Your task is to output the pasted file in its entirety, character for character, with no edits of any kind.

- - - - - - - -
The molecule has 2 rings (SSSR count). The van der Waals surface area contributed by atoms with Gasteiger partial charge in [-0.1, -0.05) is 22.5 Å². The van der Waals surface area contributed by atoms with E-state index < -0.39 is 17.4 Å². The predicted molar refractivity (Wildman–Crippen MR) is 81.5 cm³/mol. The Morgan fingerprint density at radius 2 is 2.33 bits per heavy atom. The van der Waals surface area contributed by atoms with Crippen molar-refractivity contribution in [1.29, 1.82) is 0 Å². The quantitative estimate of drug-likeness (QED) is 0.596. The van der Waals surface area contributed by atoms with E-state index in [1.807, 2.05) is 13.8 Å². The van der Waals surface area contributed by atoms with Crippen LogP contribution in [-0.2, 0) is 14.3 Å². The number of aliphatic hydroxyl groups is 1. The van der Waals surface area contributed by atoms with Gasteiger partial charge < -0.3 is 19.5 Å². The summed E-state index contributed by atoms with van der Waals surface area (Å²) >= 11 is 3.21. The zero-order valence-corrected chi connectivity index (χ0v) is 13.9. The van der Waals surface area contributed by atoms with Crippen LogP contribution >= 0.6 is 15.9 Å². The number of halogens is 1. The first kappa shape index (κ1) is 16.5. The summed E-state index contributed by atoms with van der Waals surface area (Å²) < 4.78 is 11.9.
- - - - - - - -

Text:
The molecule has 2 rings (SSSR count). The van der Waals surface area contributed by atoms with Gasteiger partial charge in [-0.1, -0.05) is 22.5 Å². The van der Waals surface area contributed by atoms with E-state index < -0.39 is 17.4 Å². The predicted molar refractivity (Wildman–Crippen MR) is 81.5 cm³/mol. The Morgan fingerprint density at radius 2 is 2.33 bits per heavy atom. The van der Waals surface area contributed by atoms with Crippen molar-refractivity contribution in [1.29, 1.82) is 0 Å². The quantitative estimate of drug-likeness (QED) is 0.596. The van der Waals surface area contributed by atoms with E-state index in [1.807, 2.05) is 13.8 Å². The van der Waals surface area contributed by atoms with Crippen LogP contribution in [-0.2, 0) is 14.3 Å². The number of aliphatic hydroxyl groups is 1. The van der Waals surface area contributed by atoms with Gasteiger partial charge < -0.3 is 19.5 Å². The summed E-state index contributed by atoms with van der Waals surface area (Å²) >= 11 is 3.21. The zero-order valence-corrected chi connectivity index (χ0v) is 13.9. The van der Waals surface area contributed by atoms with Crippen LogP contribution >= 0.6 is 15.9 Å². The number of halogens is 1. The first kappa shape index (κ1) is 16.5. The summed E-state index contributed by atoms with van der Waals surface area (Å²) < 4.78 is 11.9.